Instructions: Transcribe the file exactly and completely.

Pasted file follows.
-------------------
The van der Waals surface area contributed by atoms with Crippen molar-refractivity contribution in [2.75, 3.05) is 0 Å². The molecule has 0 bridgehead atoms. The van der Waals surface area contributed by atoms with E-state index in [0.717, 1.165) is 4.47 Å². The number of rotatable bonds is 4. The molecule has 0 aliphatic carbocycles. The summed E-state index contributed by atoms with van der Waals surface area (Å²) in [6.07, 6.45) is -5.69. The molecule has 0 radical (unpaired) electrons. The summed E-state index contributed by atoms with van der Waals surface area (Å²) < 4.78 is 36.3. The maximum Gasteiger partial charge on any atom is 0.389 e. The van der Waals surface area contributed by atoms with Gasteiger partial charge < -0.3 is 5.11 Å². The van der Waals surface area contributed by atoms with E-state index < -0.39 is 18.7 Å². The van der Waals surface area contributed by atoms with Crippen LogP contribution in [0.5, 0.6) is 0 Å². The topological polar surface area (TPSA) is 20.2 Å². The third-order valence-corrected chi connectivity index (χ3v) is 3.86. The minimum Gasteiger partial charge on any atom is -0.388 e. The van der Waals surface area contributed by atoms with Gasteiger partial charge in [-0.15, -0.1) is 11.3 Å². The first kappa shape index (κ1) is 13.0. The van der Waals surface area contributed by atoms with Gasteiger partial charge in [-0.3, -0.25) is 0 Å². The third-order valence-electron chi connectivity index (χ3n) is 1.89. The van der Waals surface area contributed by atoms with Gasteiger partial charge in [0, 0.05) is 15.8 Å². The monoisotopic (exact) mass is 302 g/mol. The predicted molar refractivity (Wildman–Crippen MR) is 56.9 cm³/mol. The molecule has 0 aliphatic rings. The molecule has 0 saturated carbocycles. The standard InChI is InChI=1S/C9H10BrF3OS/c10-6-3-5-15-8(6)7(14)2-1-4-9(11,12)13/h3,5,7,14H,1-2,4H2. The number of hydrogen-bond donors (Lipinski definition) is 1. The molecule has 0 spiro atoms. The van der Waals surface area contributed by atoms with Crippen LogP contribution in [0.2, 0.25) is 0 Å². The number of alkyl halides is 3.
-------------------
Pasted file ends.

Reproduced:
The van der Waals surface area contributed by atoms with Crippen molar-refractivity contribution in [2.75, 3.05) is 0 Å². The molecule has 0 bridgehead atoms. The van der Waals surface area contributed by atoms with E-state index in [0.717, 1.165) is 4.47 Å². The number of rotatable bonds is 4. The molecule has 0 aliphatic carbocycles. The summed E-state index contributed by atoms with van der Waals surface area (Å²) in [6.07, 6.45) is -5.69. The molecule has 0 radical (unpaired) electrons. The summed E-state index contributed by atoms with van der Waals surface area (Å²) < 4.78 is 36.3. The maximum Gasteiger partial charge on any atom is 0.389 e. The van der Waals surface area contributed by atoms with Gasteiger partial charge < -0.3 is 5.11 Å². The van der Waals surface area contributed by atoms with E-state index < -0.39 is 18.7 Å². The van der Waals surface area contributed by atoms with Crippen LogP contribution in [0.5, 0.6) is 0 Å². The topological polar surface area (TPSA) is 20.2 Å². The third-order valence-corrected chi connectivity index (χ3v) is 3.86. The minimum Gasteiger partial charge on any atom is -0.388 e. The van der Waals surface area contributed by atoms with Gasteiger partial charge in [-0.15, -0.1) is 11.3 Å². The first kappa shape index (κ1) is 13.0. The van der Waals surface area contributed by atoms with Gasteiger partial charge in [-0.3, -0.25) is 0 Å². The third-order valence-electron chi connectivity index (χ3n) is 1.89. The van der Waals surface area contributed by atoms with Gasteiger partial charge in [0, 0.05) is 15.8 Å². The monoisotopic (exact) mass is 302 g/mol. The predicted molar refractivity (Wildman–Crippen MR) is 56.9 cm³/mol. The molecule has 0 aliphatic rings. The molecule has 0 saturated carbocycles. The standard InChI is InChI=1S/C9H10BrF3OS/c10-6-3-5-15-8(6)7(14)2-1-4-9(11,12)13/h3,5,7,14H,1-2,4H2. The number of hydrogen-bond donors (Lipinski definition) is 1. The molecule has 0 spiro atoms. The van der Waals surface area contributed by atoms with Crippen LogP contribution in [0.2, 0.25) is 0 Å². The number of alkyl halides is 3.